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Thursday, May 24, 2012

Why Bother? 2012 - Ketchup & Mustard

With Memorial day weekend just a few days away, it's time to get to making our toppings for hot dogs and hamburgers!  Don't put away your car keys just yet, you may still need to make a trip to the grocery store! 

I was on the fence about making my own ketchup and mustard.  I mean, they cost about a dollar.  Two dollars if you want to buy organic ketchup.  Would it really be worth the time and effort to make my own condiments?  Yes and no.

First, in order to make your own condiments, you need a well-stocked spice cabinet.  Celery seeds, cumin seeds, whole yellow mustard, whole cloves, cayenne pepper, the list could go on.  If you decide to make either of these recipes, be sure to check your cabinet thoroughly and make a list. 

You'll need to head to a grocery store or spice market that has a large spice selection.  Penzey's spices is a great store with just about everything you'll need.  You can also order online and you'll have your spices in a few days.  Whole Foods had a smattering of spices that I needed and I filled in the remainder at Fairway (a popular tri-state area grocery chain).  When I thought that I had them all, I realized I was missing celery salt and had to make a last minute trip to Pathmark.

I decided to make honey-mustard, since I already had plain yellow mustard and Dijon mustard in the fridge.  It was simple enough to make.  Just combine all of the ingredients and let it sit overnight.  In the morning, pour it all into your favorite food processor and pulse the heck out of it.  It smells amazing.  How does it taste?  Mine came out super spicy!  The reason?  The freshly purchased mustard seeds.  Those little guys really pack a flavor punch.  While it doesn't have a distinctly honey flavor, it will be amazing on hamburgers and hot dogs.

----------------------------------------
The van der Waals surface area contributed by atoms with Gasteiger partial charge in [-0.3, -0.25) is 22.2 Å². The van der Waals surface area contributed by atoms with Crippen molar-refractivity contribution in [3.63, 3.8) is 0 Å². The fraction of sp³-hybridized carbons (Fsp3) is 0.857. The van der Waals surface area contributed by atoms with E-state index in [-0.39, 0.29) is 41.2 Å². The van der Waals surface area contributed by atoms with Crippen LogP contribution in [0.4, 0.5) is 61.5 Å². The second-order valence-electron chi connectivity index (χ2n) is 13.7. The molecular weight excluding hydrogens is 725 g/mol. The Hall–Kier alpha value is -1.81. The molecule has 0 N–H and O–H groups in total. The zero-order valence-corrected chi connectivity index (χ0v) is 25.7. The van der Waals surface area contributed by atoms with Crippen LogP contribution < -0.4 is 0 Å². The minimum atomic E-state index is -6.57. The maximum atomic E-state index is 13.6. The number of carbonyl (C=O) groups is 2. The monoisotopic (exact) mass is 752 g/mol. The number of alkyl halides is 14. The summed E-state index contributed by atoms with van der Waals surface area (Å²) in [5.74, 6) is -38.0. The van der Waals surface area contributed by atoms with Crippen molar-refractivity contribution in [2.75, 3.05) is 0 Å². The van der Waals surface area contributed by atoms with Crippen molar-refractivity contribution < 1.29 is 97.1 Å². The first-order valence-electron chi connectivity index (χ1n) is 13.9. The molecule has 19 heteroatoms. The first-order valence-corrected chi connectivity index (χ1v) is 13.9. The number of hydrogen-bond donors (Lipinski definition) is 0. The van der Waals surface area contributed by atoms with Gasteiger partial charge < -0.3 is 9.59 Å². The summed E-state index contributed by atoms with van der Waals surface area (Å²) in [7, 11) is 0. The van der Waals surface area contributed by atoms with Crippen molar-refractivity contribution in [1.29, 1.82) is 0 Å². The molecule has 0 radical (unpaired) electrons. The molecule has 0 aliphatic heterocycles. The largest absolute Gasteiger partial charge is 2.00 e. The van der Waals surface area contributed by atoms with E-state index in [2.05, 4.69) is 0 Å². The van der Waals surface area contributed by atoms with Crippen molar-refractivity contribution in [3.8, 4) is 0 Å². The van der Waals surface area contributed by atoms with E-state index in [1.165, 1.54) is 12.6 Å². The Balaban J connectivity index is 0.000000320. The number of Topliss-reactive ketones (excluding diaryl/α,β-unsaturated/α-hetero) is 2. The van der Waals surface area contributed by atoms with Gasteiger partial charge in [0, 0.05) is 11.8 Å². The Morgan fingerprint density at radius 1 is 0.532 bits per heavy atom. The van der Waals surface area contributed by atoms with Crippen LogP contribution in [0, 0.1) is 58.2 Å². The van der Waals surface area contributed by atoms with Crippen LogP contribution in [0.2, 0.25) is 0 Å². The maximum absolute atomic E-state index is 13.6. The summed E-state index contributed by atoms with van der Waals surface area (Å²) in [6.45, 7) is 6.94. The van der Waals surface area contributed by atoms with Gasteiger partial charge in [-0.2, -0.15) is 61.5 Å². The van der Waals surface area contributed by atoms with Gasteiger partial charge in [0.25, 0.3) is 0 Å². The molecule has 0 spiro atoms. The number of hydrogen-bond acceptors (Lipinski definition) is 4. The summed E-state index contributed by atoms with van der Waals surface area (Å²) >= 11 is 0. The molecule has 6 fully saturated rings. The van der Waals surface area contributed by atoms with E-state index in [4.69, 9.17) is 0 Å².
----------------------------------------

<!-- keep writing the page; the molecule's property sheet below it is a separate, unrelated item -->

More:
I put off making ketchup until just last night because I couldn't find the time to make it.  The process is simple enough, you just have to have enough time to allow the tomatoes to reduce and reduce and reduce.  It took a long time.  Complaints came left and right about how weird/bad it smelled.  The boiling vinegar made my eyes tear up.  Sure, I got some tasty ketchup out of the process, but it took a long time.  Maybe make this on a lazy Sunday.  Personally, I'm going to just buy organic ketchup when I run out of my own!

There we have it.  We can make our own condiments!  It's up to you as to whether it is worth the price of all of the specialty spices to have homemade ketchup and mustard.  I think I'll try a few different mustard flavors before hanging up my condiment hat.

Stay tuned for next weeks final installment of BBQ food - pickles!  Then we'll see how all of these homemade foods do near the grill.  How will homemade ketchup and mustard pair with my own refrigerator pickles?  Will I be overwhelmed with flavor?  Will I eat all of the pickles before they make it to the burger?  Will I even put them on a burger?  We'll find out!